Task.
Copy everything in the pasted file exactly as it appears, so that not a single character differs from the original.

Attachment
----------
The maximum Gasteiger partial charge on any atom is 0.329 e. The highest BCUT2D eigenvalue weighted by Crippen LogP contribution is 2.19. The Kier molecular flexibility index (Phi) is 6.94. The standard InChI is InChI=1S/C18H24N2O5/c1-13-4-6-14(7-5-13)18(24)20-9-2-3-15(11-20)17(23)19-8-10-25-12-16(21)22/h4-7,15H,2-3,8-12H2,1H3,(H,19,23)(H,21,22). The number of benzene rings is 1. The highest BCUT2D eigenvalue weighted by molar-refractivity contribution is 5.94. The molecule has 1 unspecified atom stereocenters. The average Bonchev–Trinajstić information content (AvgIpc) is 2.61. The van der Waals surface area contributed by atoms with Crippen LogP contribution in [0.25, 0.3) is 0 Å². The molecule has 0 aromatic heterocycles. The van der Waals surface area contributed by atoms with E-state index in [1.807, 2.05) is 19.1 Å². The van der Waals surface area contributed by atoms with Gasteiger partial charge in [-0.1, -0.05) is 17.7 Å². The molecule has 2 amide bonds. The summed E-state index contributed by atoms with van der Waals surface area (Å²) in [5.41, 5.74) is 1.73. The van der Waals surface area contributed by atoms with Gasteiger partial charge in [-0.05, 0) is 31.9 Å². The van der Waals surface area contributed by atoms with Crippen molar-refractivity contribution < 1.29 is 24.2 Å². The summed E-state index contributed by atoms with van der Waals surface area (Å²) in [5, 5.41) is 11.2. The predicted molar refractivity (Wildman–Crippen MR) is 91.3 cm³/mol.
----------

The maximum Gasteiger partial charge on any atom is 0.329 e. The highest BCUT2D eigenvalue weighted by Crippen LogP contribution is 2.19. The Kier molecular flexibility index (Phi) is 6.94. The standard InChI is InChI=1S/C18H24N2O5/c1-13-4-6-14(7-5-13)18(24)20-9-2-3-15(11-20)17(23)19-8-10-25-12-16(21)22/h4-7,15H,2-3,8-12H2,1H3,(H,19,23)(H,21,22). The number of benzene rings is 1. The highest BCUT2D eigenvalue weighted by molar-refractivity contribution is 5.94. The molecule has 1 unspecified atom stereocenters. The average Bonchev–Trinajstić information content (AvgIpc) is 2.61. The van der Waals surface area contributed by atoms with Crippen LogP contribution in [0.25, 0.3) is 0 Å². The molecule has 0 aromatic heterocycles. The van der Waals surface area contributed by atoms with E-state index in [1.807, 2.05) is 19.1 Å². The van der Waals surface area contributed by atoms with Gasteiger partial charge in [-0.1, -0.05) is 17.7 Å². The molecule has 2 amide bonds. The summed E-state index contributed by atoms with van der Waals surface area (Å²) in [5.41, 5.74) is 1.73. The van der Waals surface area contributed by atoms with Gasteiger partial charge in [-0.05, 0) is 31.9 Å². The van der Waals surface area contributed by atoms with Crippen molar-refractivity contribution < 1.29 is 24.2 Å². The summed E-state index contributed by atoms with van der Waals surface area (Å²) in [5, 5.41) is 11.2. The predicted molar refractivity (Wildman–Crippen MR) is 91.3 cm³/mol.